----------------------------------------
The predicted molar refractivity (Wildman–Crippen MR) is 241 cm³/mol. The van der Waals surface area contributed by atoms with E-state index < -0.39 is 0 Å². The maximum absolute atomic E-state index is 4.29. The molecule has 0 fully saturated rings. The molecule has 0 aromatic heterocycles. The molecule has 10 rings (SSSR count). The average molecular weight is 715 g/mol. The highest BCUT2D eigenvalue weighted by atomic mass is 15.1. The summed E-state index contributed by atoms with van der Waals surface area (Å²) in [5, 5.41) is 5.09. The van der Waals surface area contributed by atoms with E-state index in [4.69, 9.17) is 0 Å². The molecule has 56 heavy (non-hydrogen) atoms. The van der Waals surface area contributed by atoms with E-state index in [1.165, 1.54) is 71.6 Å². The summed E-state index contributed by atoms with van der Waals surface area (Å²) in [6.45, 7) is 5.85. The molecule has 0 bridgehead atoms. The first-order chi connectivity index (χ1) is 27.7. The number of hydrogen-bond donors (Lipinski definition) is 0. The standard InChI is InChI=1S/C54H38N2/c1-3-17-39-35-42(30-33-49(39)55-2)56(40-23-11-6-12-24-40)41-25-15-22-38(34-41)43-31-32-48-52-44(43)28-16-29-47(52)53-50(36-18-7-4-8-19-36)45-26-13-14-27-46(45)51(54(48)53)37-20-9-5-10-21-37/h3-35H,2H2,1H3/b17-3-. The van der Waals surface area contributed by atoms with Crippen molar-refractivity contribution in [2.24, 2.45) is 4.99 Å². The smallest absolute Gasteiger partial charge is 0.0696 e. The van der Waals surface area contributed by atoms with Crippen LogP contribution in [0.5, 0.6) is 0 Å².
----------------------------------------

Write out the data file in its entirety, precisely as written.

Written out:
The predicted molar refractivity (Wildman–Crippen MR) is 241 cm³/mol. The van der Waals surface area contributed by atoms with E-state index < -0.39 is 0 Å². The maximum absolute atomic E-state index is 4.29. The molecule has 0 fully saturated rings. The molecule has 0 aromatic heterocycles. The molecule has 10 rings (SSSR count). The average molecular weight is 715 g/mol. The highest BCUT2D eigenvalue weighted by atomic mass is 15.1. The summed E-state index contributed by atoms with van der Waals surface area (Å²) in [5, 5.41) is 5.09. The van der Waals surface area contributed by atoms with E-state index in [4.69, 9.17) is 0 Å². The molecule has 56 heavy (non-hydrogen) atoms. The van der Waals surface area contributed by atoms with E-state index in [1.165, 1.54) is 71.6 Å². The summed E-state index contributed by atoms with van der Waals surface area (Å²) in [6.45, 7) is 5.85. The molecule has 0 bridgehead atoms. The first-order chi connectivity index (χ1) is 27.7. The number of hydrogen-bond donors (Lipinski definition) is 0. The standard InChI is InChI=1S/C54H38N2/c1-3-17-39-35-42(30-33-49(39)55-2)56(40-23-11-6-12-24-40)41-25-15-22-38(34-41)43-31-32-48-52-44(43)28-16-29-47(52)53-50(36-18-7-4-8-19-36)45-26-13-14-27-46(45)51(54(48)53)37-20-9-5-10-21-37/h3-35H,2H2,1H3/b17-3-. The van der Waals surface area contributed by atoms with Crippen molar-refractivity contribution in [2.24, 2.45) is 4.99 Å². The smallest absolute Gasteiger partial charge is 0.0696 e. The van der Waals surface area contributed by atoms with Crippen LogP contribution in [0.5, 0.6) is 0 Å².